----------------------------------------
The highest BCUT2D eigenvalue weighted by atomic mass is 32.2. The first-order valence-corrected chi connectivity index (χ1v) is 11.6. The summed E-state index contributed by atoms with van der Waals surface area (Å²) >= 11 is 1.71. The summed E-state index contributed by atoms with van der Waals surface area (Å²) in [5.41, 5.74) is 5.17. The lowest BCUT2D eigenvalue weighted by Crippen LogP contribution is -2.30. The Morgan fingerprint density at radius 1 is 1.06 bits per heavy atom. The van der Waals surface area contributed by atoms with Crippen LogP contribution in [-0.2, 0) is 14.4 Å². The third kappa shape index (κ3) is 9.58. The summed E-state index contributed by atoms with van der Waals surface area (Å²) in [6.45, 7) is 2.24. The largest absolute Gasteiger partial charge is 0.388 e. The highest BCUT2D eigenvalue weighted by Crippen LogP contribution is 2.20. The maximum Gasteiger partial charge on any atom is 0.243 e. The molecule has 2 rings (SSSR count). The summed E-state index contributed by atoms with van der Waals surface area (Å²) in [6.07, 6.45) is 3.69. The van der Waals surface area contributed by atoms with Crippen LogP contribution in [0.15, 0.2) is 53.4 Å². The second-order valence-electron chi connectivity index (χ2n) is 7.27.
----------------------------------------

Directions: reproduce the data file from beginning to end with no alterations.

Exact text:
The highest BCUT2D eigenvalue weighted by atomic mass is 32.2. The first-order valence-corrected chi connectivity index (χ1v) is 11.6. The summed E-state index contributed by atoms with van der Waals surface area (Å²) >= 11 is 1.71. The summed E-state index contributed by atoms with van der Waals surface area (Å²) in [5.41, 5.74) is 5.17. The lowest BCUT2D eigenvalue weighted by Crippen LogP contribution is -2.30. The Morgan fingerprint density at radius 1 is 1.06 bits per heavy atom. The van der Waals surface area contributed by atoms with Crippen LogP contribution in [-0.2, 0) is 14.4 Å². The third kappa shape index (κ3) is 9.58. The summed E-state index contributed by atoms with van der Waals surface area (Å²) in [6.45, 7) is 2.24. The largest absolute Gasteiger partial charge is 0.388 e. The highest BCUT2D eigenvalue weighted by Crippen LogP contribution is 2.20. The maximum Gasteiger partial charge on any atom is 0.243 e. The molecule has 2 rings (SSSR count). The summed E-state index contributed by atoms with van der Waals surface area (Å²) in [6.07, 6.45) is 3.69. The van der Waals surface area contributed by atoms with Crippen LogP contribution in [0.15, 0.2) is 53.4 Å². The second-order valence-electron chi connectivity index (χ2n) is 7.27.